Keep Uncle Sam Out of Your Pocket

By Stacey Soble | 11/19/2009 2:00:00 PM

 



Larry Kopsa, CPA
Ka-ching, ka-ching...
the end of the year is the time to make some serious money in salon business. Not only can you boost revenues with the additional business that comes through your door during the holiday season, but you can also make money by doing some effective year-end tax planning, says Larry Kopsa, CPA or Kopsa Otte CPAs and Advisors.

Given that many salons and spas are in the 33 percent tax bracket, finding a hundred dollars of deductions saves you $33. And finding $100 worth of credits can save you $100. So now's the time to determine the moves you need to make to reduce your taxes. 

Kopsa offers the following ideas for keeping Uncle Sam out of your pocket:

  • One item that can really help you out is to do what we call a pre-tax plan. Gather your information, set up a time with your tax advisor and determine what your taxes are going to be based on your current situation. Estimate what's going to happen for the rest of the year, then your advisor can step back and make recommendations for you.

  • If you are a "cash basis" salon or spa, as you get close to year-end, don't forget to mail your checks for deductible items before the end of 2009 to insure the write-off. You can claim the deduction in the year that the check is dropped in the mail. The check does not have to clear the bank in order for it to be deductible.

  • You can use credit and debit cards to pay bills, but make sure you understand the rules. Credit cards are deductible at the time that you actually charge the item, whereas a debit card is not deductible until the bill has cleared the bank. 

  • Many times, the end of the year is the time to do bonuses for staff. If you do the bonuses in 2009, they are deductible this year. If you wait until after the first of the year, you do not get to take the deduction until 2010.

  • If you have equipment needs, in 2009 you can write off up to $250,000 worth of equipment in the year of purchase and placement in service. This amount is supposed to drop to $134,000 in 2010, but those people who have their finger on the pulse of Congress think that the $250,000 amount will continue into 2010. Either way, if you do have equipment needs, this is a great way to slash your taxes. Remember, the equipment not only has to be purchased but also has to be placed in service.

  • If you have children or retired parents or relatives who are doing work for the salon, don't forget to pay them a reasonable compensation. A child for example, can have income up to $3,650 without any federal income tax in 2009. If you are in a 33 percent bracket this saves you $1,200 and costs the child no federal tax. Make sure it's reasonable and make sure you have good documentation.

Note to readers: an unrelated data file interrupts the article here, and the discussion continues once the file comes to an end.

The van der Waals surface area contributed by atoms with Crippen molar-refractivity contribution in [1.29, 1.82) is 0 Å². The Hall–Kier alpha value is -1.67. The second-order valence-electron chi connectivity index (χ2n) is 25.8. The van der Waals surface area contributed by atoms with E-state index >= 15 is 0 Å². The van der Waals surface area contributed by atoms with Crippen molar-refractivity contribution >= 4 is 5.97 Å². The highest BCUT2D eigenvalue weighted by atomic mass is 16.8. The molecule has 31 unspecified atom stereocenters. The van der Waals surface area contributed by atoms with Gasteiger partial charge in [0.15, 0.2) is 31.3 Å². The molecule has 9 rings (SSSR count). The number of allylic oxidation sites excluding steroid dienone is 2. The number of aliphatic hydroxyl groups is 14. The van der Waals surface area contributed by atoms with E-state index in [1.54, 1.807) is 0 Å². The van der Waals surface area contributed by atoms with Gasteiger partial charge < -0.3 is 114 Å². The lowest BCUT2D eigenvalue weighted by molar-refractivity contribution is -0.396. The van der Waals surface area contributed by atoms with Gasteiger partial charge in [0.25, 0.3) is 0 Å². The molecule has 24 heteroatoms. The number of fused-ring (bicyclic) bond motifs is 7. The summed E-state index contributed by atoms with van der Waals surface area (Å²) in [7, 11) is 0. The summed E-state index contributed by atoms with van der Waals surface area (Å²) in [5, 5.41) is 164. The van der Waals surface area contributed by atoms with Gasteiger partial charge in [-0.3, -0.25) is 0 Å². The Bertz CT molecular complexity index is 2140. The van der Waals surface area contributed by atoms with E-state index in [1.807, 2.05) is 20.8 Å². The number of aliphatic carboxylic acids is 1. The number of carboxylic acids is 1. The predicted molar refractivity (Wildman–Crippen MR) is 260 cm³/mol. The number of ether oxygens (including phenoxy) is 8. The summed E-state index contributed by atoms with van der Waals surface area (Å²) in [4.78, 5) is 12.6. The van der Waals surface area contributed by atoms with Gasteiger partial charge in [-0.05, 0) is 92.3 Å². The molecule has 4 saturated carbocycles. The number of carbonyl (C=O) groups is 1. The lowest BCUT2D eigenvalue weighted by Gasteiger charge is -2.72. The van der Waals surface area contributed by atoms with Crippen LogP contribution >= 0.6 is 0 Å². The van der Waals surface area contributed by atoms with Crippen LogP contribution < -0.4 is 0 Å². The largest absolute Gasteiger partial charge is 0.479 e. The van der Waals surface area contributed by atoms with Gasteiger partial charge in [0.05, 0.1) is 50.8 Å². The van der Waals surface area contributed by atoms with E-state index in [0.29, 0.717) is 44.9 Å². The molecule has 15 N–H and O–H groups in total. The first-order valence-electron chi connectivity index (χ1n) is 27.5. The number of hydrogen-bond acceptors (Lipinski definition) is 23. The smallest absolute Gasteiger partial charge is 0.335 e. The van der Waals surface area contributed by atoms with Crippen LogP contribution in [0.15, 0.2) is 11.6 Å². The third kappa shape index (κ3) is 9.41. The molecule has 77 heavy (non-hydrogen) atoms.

• The purchase of retail inventory is not a deduction until such time as that retail inventory is sold. On the other hand, for most salons and spas, the purchase of backbar items are deductible when purchases. If you are in a high tax bracket, and you are going to need backbar items at the beginning of 2010, stock up and pay now to get a 2009 tax deduction.

These are just a few of the business items you can plan for to save taxes. Note, everyone's situation differs, so it's important that you get personal advice on your situation. The important thing to remember is that taxes are just a cost of doing business. You want to make sure as you put together your tax philosophy that you are not spending money foolishly. It would be silly to spend a $1,000 on something you don't need just to save $333.

Kopsa Otte offers a weekly blog of tax-related advice targeted to the salon and spa market. Click here to sign up for the blog.

(Note: The information provided does not constitute legal, tax, accounting or financial advice and is offered as an information service only. Those seeking specific advice should contact a professional advisor. No liability whatsoever is assumed in connection with the use of this information."

 

 

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ABOUT THE AUTHOR: Stacey Soble

Stacey Soble Stacey Soble, Editor in Chief of Salon Today

Stacey has been involved in the conversation of salon business for 14 years—as a reporter, a consultant and as the Editor in Chief of SALON TODAY.

Read Stacey Soble's Blogs You can e-mail Stacey at ssobley@vancepublishing.com.

 


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